Wednesday, 8 June 2011

So, um, I've got a lot of clichés in my second novel. On purpose.

There's one thing I despise in writing fiction: RULES. Yes, I know that if certain rules are followed, you're more likely to get an agent or publisher to sign you on, especially this business of creating a good 'hook' in your first chapter. I guess that is one rule I try to follow the best I can. BUT. Who's to say that a good book can't be written with a few of these rules broken?

See, I'm experimenting with a little rule-breaking in my second novel. Well, it's not REALLY rule-breaking, but I guess I'm poking fun at a rule. But let's just say I'm breaking a rule and humor me a bit, huh? ;o)

So what rule am I breaking?
I have a character in my new book, Ailish, who likes to speak in quotes and clichés. In fact, she even quotes about clichés at one point. She says:

Well, sweetheart, like the talented Evelyn Waugh said, ‘to be oversensitive about clichés is like being oversensitive about table manners.'

(Context: her daughter is complaining about her constantly using clichés because she's a literature professor. But the thing I'm most proud of here is the fact that they're sitting down to eat dinner, and Ailish has just groaned about her daughter ripping a piece of bread off with her hands instead of using a knife.)

See, this is me sticking my proverbial middle finger up at the cliché rule without really breaking the cliché rule, despite there being quite a few in my ms. I've made it a character trait. Smart, huh? (tell me I'm smart pretty please with a cherry on top *fluttering eyelids until you say I'm smart* ;o)

How about you? Have you ever got fed up with the rules and tried to find a way to poke fun at them in your writing?

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  1. I think if it's part of your character then it's fine, rather humorous really. It would be different if you were to use it in your exposition. And I think poking fun of things is something writers do best. Esp. if it's well concealed and the reader doesn't realize what we're doing.

  2. I think that because language, out of necessity, needs rules that people tend to get bogged down by the rules. They forget that writing is an art. Like with any art, it should be played with, experimented with and should not be restricted completely by any bounds other than those of its creator. Many of the best authors broke rules.

  3. I am honestly getting a little fed up wit hall of these so-called rules of writing. Just a bit. If you are writing with the purpose of publishing, then I guess you should try to follow some rules. But if you have to throw out everything you enjoy just to get someone to publish your work, who are you writing for? Shouldn't you first write for yourself and then for the readers? So go ahead - rules are there for breaking!

  4. It's not cliche at all to have a character who overuses cliches. In fact, I don't think I've ever seen that done.

    It's like having a character who speaks in fragments, with terrible grammar, or in extremely purple prose. If it the character that's doing it, and not the author, it's not against "the rules" at all. It's just clever.

  5. I think it's very clever, and I agree with Matt--it might be the opposite of cliched!

  6. I love clichés and think secretly everyone else loves them too. They got to be cliché for a reason, didn't they?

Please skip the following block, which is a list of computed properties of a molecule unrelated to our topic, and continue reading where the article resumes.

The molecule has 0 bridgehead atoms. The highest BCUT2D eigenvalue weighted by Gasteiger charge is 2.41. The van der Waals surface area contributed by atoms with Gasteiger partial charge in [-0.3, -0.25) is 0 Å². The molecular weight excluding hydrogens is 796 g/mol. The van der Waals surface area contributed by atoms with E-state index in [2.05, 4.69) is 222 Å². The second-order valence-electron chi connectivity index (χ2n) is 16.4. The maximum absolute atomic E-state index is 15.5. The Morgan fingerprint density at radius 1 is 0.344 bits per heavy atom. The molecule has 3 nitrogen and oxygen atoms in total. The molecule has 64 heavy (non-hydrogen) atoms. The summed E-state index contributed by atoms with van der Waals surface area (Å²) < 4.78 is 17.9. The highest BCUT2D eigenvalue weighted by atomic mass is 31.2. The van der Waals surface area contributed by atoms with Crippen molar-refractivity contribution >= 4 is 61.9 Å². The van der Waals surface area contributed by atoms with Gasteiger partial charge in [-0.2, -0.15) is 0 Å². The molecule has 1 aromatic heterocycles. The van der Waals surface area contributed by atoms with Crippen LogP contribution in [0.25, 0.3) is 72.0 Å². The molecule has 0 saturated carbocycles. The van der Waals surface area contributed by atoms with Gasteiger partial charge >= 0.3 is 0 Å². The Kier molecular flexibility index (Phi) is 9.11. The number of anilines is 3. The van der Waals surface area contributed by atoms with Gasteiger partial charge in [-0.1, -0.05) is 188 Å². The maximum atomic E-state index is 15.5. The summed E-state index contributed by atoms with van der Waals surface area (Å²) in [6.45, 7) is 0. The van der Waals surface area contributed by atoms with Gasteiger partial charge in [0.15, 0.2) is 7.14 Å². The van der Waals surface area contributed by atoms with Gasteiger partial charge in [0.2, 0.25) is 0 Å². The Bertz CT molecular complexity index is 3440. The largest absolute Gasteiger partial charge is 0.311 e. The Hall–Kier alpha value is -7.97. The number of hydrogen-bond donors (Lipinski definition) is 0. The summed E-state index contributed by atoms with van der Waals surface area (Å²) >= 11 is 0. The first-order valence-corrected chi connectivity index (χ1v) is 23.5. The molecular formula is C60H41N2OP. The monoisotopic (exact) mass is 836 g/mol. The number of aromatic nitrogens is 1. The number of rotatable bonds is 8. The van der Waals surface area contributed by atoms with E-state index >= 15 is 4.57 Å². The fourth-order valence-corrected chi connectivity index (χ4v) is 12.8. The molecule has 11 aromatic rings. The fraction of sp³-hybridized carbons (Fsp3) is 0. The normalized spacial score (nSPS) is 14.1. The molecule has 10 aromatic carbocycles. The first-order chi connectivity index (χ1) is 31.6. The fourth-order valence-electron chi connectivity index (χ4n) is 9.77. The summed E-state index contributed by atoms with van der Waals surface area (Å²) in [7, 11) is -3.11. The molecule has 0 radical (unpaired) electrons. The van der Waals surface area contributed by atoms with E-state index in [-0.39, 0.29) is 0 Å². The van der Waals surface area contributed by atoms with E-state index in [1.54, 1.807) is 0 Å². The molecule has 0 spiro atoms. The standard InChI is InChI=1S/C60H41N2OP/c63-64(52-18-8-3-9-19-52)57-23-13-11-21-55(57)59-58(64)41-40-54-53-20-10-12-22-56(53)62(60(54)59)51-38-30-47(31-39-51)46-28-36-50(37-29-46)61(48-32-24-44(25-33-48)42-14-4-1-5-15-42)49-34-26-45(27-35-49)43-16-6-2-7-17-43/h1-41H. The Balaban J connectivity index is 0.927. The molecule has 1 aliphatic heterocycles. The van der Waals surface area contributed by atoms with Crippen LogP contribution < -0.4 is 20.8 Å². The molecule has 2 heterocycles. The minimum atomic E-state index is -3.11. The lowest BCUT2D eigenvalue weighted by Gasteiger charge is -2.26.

7. one amazing thing about "My so called life" was all the "likes" and "its so" and "You knows" it was real. written like teengaers. Its gatta be what its gatta be. Things liket hat are fun.

  8. Any writing "rule" can be broken, as long as you do it well. And it sounds like you are. :)

  9. i firmly believe there is a time and place for every cliche in writing and that as long as you understand it's a cliche, you'll be OK. Sometimes you just need to go with it.

  10. LoL, that sounds great! I like books that poke fun at things like this.

  11. I love the idea of playing around with the revered rules of writing and your character sounds like a great way to do exactly that!

  12. Ha! Love that you're a rebel! I pretty much hate rules.

  13. Words are meant to be spoken and rules are made to be broken.

  14. That's very clever, Jessica! If I break a rule, unfortunately it's not on purpose...

  15. Well, I mean, there are reasons that cliches are cliches. Mostly because they're often true. :)

  16. Funny!

    Rules are sometimes fun to break! And there are many examples of when rule breaking really pays off! (=

  17. I don't think it is breaking the rules if you use them in dialogue, afterall people do use clichés in every day conversations.

    Nothing wrong with breaking rules either!

    Ellie Garratt

  18. I think I frequently poke some fun in my writing, but I think it's usually missed by most and more of a private joke to entertain myself. I'm often a rebel and enjoy at least testing the limits if not outright breaking the rules. It used to get me in "trouble" in college on occasion.

    Tossing It Out

  19. What a great way to break that particular rule!
    Of course, I'm partial to anyone who quotes Waugh :-)

  20. Hi there,

    I love to poke fun through my characters.

    One of my teen characters at the moment is trying so hard NOT to be the typical teen and is totally and completely obsessed with stereotypes. So a lot of the book is poking fun at stereotypes, ironically while she is one herself.

    Makes for an amusing tale.

    Just got to be careful the reader doesn't think you are being serious, that is the hard part!

    Great blog!

    Sarah Ketley


“I'm using my art to comment on what I see. You don't have to agree with it.” ~John Mellencamp

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“I don't ever try to make a serious social comment.” ~Paul McCartney

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